What Texas’ safety rules for in-person summer school say

San Antonio's largest districts plan to open some classrooms in July while many other schools will remain online
By: | May 26, 2020
The Texas Education Education Agency has released guidelines for safely reopening school buildings for summer school, including placing desks six feet apart, checking students' temperatures daily and having students gather outside whenever possible. (GettyImages.com/Nitat Termmee)The Texas Education Education Agency has released guidelines for safely reopening school buildings for summer school, including placing desks six feet apart, checking students' temperatures daily and having students gather outside whenever possible. (GettyImages.com/Nitat Termmee)

Texas Gov. Greg Abbott is allowing school districts to hold in-person summer school starting June 1, but only a few superintendents and systems have so far detailed their plans to reopen classrooms to students and teachers.

The Texas Education Education Agency has released guidelines for safely reopening school buildings for summer school, including placing desks six feet apart, checking students’ temperatures daily and having students gather outside whenever possible.

San Antonio’s largest systems, Northside and North East independent school districts plan to open some classrooms in July, the San Antonio News-Express reported.

Northside ISD leaders hope to first bring special education students, English language learners and early childhood programs back to classrooms, Superintendent Brian Woods told the News-Express.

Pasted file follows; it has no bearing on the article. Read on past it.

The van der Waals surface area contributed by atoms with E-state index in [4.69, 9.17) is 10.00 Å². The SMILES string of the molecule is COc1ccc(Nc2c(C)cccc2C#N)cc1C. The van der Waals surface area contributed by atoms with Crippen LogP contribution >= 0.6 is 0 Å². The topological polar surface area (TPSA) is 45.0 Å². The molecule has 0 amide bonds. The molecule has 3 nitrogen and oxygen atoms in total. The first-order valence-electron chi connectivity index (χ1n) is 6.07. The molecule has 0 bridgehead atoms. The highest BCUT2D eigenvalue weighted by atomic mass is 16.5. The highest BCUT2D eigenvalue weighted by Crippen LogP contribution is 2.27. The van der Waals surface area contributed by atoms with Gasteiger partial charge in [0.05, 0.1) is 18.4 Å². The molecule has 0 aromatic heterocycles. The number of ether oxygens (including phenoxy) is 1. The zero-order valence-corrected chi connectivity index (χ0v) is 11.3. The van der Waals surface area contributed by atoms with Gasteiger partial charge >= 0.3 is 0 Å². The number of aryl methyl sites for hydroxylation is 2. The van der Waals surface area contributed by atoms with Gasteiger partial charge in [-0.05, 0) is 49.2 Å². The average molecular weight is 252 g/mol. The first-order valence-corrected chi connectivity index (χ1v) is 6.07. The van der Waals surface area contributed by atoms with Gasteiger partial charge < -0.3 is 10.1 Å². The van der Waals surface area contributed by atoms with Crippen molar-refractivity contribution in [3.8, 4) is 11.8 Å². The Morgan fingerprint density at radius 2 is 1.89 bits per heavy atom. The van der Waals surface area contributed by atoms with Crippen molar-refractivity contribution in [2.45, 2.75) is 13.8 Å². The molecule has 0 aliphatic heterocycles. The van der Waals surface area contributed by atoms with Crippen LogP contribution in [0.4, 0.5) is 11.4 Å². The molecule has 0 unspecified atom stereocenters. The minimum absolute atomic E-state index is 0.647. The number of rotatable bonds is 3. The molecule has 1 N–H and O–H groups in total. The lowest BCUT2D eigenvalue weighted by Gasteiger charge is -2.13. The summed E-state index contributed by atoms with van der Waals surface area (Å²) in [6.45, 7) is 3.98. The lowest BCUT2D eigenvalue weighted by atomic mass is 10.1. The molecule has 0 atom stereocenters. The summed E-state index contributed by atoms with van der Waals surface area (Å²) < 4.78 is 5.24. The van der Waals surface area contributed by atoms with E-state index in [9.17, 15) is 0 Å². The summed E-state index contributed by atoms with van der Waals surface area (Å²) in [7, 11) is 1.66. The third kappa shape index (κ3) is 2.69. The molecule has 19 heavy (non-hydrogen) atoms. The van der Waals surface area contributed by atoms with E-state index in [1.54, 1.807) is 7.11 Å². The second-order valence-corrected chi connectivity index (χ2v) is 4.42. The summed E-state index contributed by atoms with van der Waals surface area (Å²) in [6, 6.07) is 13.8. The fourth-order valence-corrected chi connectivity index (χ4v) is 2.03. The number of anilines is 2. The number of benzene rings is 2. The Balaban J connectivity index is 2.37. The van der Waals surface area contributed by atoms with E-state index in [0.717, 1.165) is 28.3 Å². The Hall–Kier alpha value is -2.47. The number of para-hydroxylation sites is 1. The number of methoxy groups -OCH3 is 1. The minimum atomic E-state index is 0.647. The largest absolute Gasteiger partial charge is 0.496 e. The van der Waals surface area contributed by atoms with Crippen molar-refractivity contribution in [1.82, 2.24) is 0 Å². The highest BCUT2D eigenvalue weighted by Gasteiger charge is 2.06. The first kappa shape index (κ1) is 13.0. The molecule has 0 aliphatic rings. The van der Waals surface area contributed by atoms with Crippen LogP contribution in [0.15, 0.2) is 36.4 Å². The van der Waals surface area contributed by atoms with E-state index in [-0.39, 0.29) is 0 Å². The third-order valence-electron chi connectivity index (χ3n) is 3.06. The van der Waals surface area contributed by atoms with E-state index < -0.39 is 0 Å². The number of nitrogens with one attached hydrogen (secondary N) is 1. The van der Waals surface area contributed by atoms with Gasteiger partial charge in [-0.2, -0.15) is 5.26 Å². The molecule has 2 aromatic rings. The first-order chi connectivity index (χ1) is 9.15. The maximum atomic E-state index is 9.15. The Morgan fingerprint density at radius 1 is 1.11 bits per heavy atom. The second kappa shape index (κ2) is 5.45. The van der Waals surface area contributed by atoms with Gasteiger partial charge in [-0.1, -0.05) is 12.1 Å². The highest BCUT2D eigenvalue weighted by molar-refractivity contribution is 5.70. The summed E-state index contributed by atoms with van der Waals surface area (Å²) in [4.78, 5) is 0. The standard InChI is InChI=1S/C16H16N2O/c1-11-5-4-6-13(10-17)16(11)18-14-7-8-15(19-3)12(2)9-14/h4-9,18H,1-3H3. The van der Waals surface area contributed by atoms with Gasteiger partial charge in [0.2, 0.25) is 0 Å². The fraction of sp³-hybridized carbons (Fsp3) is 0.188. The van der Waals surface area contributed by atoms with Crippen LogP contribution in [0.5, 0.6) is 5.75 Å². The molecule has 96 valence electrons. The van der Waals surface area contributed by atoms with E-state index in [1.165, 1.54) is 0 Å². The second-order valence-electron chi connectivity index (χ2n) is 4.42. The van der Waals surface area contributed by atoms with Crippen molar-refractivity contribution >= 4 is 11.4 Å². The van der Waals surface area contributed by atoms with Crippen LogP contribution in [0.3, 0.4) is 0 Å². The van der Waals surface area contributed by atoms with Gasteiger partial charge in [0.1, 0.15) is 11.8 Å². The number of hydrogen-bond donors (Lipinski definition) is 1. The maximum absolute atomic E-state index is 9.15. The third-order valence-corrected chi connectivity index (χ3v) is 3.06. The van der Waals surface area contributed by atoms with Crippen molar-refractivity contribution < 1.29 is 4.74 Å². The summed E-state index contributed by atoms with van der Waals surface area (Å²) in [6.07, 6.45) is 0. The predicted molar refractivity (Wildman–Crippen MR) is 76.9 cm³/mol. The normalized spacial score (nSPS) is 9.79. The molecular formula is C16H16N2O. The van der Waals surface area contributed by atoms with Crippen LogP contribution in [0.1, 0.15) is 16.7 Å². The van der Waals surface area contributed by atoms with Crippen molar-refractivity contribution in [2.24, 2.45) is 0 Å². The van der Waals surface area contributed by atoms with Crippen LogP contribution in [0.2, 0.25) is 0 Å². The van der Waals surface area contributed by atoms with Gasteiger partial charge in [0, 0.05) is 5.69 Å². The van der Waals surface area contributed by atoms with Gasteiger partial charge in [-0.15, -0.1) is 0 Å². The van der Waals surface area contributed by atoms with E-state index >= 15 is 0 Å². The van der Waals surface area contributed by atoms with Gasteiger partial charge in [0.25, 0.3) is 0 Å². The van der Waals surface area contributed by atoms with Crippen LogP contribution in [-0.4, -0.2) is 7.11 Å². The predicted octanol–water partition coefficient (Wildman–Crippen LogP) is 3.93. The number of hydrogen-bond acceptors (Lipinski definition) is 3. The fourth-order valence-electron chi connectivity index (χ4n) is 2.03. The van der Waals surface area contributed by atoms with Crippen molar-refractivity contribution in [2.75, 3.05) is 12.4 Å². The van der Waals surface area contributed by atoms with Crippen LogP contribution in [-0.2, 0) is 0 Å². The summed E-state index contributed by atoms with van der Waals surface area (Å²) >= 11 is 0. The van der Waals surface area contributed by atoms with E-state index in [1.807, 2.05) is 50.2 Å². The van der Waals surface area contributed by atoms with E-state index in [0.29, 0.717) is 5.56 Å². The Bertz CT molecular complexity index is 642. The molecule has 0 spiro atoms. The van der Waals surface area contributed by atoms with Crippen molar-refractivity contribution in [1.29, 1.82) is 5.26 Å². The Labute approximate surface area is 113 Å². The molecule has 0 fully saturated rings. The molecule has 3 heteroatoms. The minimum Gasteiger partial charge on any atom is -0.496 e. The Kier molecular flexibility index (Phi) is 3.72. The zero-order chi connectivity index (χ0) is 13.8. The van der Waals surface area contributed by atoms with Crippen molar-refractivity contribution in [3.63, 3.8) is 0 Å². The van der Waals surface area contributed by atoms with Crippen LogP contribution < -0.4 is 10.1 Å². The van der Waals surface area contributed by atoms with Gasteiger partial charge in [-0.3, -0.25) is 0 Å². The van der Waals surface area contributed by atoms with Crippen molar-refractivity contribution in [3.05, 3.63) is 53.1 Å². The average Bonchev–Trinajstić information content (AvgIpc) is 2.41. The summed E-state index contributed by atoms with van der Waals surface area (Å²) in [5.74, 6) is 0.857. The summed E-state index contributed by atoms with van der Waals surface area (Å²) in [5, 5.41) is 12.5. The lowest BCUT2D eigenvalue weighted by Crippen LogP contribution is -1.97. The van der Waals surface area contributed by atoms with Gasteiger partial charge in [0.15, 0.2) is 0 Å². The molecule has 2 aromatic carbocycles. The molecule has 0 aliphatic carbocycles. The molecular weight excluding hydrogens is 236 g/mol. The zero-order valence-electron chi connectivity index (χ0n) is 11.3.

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San Antonio ISD may open high schools in June to prepare small groups of students for career and technical certification exams, according to the newspaper’s website.

Many districts continue online learning

Many other districts, such as Pasadena ISD near Houston, have already announced they will continue with online learning.

The state’s safety guidelines make classroom instruction difficult, Rebecca Benner, the district’s executive director of curriculum and instruction, told the Houston Chronicle

“The max we can have in each class is 11 kids,” Brenner said on the newspaper’s website. “That would be complicated; so we’re keeping it virtual.”

The district will provide some face-to-face instruction for students in special education, according to the Chronicle, which reported that other districts in the region, such as Alvin and Pearland ISDs, will also remain online.


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The Texas State Teachers Association says June 1 is too early to reopen classrooms because districts will not have time to put sufficient safety precautions in place, The Dallas Morning News reported.

“By rushing to allow school buildings to reopen on June 1, less than six weeks from now, Gov. Abbott is creating an illusion that the worst of this health crisis is behind us. It is not,” the association’s president, Noel Candelaria, said in a news release quoted by the Morning News. “People are still getting sick and dying in large numbers, and reopening school buildings too soon will increase the peril.”

The state of Minnesota has also released guidelines for holding in-person summer school, District Administration reported earlier this month.


DA’s coronavirus page offers complete coverage of the impacts on K-12.